Uganda is on the brink of passing a law that would allow the execution of gay people who are so-called “repeat offenders.” The proposed law would also call for the imprisonment of gay rights advocates and Ugandans living in other countries could even be extradited if they are thought to be gay. Under already existing laws, gay Ugandans can be sentenced to life-imprisonment.
"Homosexuality is not part of the human rights we believe in," said the bill’s author, Ugandan lawmaker David Bahati.
But the increasingly draconian proposal in Uganda is gaining international attention and seems to reveal that conservative U.S. religious leaders have had a hand in fomenting anti-gay sentiments.
Political Research Associates -- a Boston-based think tank devoted to supporting movements that build a more just and inclusive democratic society -- recently published a report titled Globalizing the Culture War: U.S. Conservatives, African Churches & Homophobia which notes that the American Evangelical Christian, Rick Warren, continues to promote an anti-gay message in Uganda. Similarly, the publication Box Turtle Bulletin has connected Warren and other Evangelicals to anti-gay Ugandan Pastor Peter Martin Sempa; Sempa and other church leaders went on record in support of the proposed legislation at the Ugandan Parliament on April 29. Pastor Sempa has also appeared in Warren’s Saddleback Church and has a long history of anti-gay activism.
Warren is being pressed to speak out against the proposed law but in a Nov. 29 Meet the Press interview, Warren said that “it is not [his] personal calling as a pastor in America to comment or interfere in the political process of other nations.”
The Archbiship of Canterbury, head of the global Anglican Church, has also remained silent on the proposed Ugandan law. The LGBT publication Pink News reported on Monday that private discussions between the Archbishop and the Ugandan Anglican Church are said to be underway. Canon Gideon Byamugisha, a prominent member of Uganda's Anglican Church recently described the bill as "state-legislated genocide."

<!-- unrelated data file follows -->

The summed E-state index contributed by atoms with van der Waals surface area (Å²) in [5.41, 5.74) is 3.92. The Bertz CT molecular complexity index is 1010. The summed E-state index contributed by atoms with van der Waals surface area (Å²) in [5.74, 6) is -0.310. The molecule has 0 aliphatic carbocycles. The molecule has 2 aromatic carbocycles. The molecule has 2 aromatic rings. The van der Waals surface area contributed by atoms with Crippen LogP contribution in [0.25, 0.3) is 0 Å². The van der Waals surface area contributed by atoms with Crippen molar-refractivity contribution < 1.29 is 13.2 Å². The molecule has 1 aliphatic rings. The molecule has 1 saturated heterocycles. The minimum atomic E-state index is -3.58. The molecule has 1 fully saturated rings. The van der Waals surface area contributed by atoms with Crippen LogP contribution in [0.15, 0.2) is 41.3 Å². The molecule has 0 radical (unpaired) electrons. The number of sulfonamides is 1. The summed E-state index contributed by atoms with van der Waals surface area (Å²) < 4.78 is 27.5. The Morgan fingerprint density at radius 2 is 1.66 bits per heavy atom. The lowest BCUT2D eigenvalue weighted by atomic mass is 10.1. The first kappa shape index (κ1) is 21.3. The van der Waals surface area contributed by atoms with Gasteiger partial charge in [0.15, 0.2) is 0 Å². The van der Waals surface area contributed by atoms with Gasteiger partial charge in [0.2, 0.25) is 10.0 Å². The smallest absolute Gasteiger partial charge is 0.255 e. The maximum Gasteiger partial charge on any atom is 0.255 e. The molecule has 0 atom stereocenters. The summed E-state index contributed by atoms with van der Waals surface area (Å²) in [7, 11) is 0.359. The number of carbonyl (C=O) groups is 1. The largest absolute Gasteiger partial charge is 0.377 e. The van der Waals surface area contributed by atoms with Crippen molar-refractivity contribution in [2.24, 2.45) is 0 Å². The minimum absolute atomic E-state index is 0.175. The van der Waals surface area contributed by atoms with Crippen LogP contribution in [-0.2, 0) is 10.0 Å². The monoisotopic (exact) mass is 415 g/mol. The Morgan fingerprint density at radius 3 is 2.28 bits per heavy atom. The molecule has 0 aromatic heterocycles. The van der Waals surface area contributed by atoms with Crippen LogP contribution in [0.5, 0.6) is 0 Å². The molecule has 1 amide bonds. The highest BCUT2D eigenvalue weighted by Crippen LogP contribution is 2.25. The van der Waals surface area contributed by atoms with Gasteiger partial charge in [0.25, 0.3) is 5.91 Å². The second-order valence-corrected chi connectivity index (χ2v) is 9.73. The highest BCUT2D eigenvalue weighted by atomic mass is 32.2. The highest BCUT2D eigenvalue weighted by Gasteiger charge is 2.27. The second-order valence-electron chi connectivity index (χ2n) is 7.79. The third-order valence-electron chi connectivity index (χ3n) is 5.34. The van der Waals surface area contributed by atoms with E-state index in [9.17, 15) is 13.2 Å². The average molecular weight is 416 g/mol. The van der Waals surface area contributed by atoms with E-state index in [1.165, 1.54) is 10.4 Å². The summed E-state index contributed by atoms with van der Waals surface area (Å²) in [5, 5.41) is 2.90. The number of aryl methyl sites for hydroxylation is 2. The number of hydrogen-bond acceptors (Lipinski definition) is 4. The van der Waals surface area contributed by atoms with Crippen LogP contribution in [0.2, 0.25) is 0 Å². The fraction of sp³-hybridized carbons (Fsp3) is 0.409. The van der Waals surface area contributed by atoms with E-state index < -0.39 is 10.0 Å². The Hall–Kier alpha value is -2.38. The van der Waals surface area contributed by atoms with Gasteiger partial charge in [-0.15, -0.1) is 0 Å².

Church groups in the United States are beginning to speak out against the brutal proposal, however. The United Church of Christ Global Ministries Department sent a letter to Uganda’s government leader that “shares [the church’s] concern about the proposed Anti-Homosexuality Bill of 2009.” The United Reform Church even went so far as to call the legislation “morally repugnant.” And Episcopal Presiding Bishop Katharine Jefferts Schori issued a statement on Friday that opposes the Ugandan legislation and “call[s] on all Episcopalians to seek their own conversion toward an ability to see the image of God in the face of every neighbor, of whatever race, gender, sexual orientation, theological position, or creed.”
PepsiCo also came under fire this week after the Uganda-based independent newspaper The Daily Monitor reported that Pepsi sponsored a concert in Uganda last Saturday that featured the anti-gay performer Beenie Man. During his performance, Beenie Man is quoted as singing “In my family, we don’t have any gay person but if you’re gay, my brother that’s not my fault.” That song reportedly goes on to say that the singer wishes he could “cut the throats” of all gay men.
GLAAD contacted PepsiCo and asked for clarification about the company’s reported sponsorship of the Beenie Man concert that advocated the killing of Uganda’s gay population.
After hearing GLAAD's concerns, a PepsiCo spokesperson issued this encouraging statement:
Much like you, we are appalled by the performer’s lyrics and find them repugnant. We are not associated with him in any way. Our bottling partner in Uganda was not aware of the performer's views and never would have sponsored the concert with this knowledge. Moving forward, we will work closely with our bottling partners to be more vigilant about the events associated with our brands.
Meanwhile, Swedish officials have threatened to stop financial aid to Uganda and an Afrika article reported that both the Canadian and British Prime Ministers have urged Uganda's President Museveni to drop the proposed legislation. President Barack Obama has yet to speak out on the issue.
GLAAD urges mainstream media to shine a light on the horrific anti-gay legislation that is currently pending in Uganda and expose the potentially lethal injustices that gay and lesbian Ugandans could face simply by being who they are.
Ann Craig, GLAAD’s Director of Religion, Faith and Values, contributed to this report.